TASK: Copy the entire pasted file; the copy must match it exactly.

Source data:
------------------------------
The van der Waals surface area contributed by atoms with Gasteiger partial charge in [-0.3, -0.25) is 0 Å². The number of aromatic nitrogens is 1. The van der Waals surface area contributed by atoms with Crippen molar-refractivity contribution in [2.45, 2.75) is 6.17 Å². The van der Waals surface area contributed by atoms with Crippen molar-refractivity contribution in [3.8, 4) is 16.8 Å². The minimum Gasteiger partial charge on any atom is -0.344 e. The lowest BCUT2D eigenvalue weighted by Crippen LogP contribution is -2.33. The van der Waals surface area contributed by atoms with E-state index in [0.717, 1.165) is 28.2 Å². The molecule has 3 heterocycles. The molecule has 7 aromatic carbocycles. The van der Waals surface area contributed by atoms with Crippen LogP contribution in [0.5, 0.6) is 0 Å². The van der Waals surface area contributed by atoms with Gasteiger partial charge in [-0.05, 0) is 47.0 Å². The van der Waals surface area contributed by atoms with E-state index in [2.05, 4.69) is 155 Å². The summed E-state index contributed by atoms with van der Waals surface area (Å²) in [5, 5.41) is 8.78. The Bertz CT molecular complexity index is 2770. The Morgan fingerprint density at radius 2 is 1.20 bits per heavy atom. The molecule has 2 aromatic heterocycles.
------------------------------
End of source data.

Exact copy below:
The van der Waals surface area contributed by atoms with Gasteiger partial charge in [-0.3, -0.25) is 0 Å². The number of aromatic nitrogens is 1. The van der Waals surface area contributed by atoms with Crippen molar-refractivity contribution in [2.45, 2.75) is 6.17 Å². The van der Waals surface area contributed by atoms with Crippen molar-refractivity contribution in [3.8, 4) is 16.8 Å². The minimum Gasteiger partial charge on any atom is -0.344 e. The lowest BCUT2D eigenvalue weighted by Crippen LogP contribution is -2.33. The van der Waals surface area contributed by atoms with E-state index in [0.717, 1.165) is 28.2 Å². The molecule has 3 heterocycles. The molecule has 7 aromatic carbocycles. The van der Waals surface area contributed by atoms with Crippen LogP contribution in [0.5, 0.6) is 0 Å². The van der Waals surface area contributed by atoms with Gasteiger partial charge in [-0.05, 0) is 47.0 Å². The van der Waals surface area contributed by atoms with E-state index in [2.05, 4.69) is 155 Å². The summed E-state index contributed by atoms with van der Waals surface area (Å²) in [5, 5.41) is 8.78. The Bertz CT molecular complexity index is 2770. The Morgan fingerprint density at radius 2 is 1.20 bits per heavy atom. The molecule has 2 aromatic heterocycles.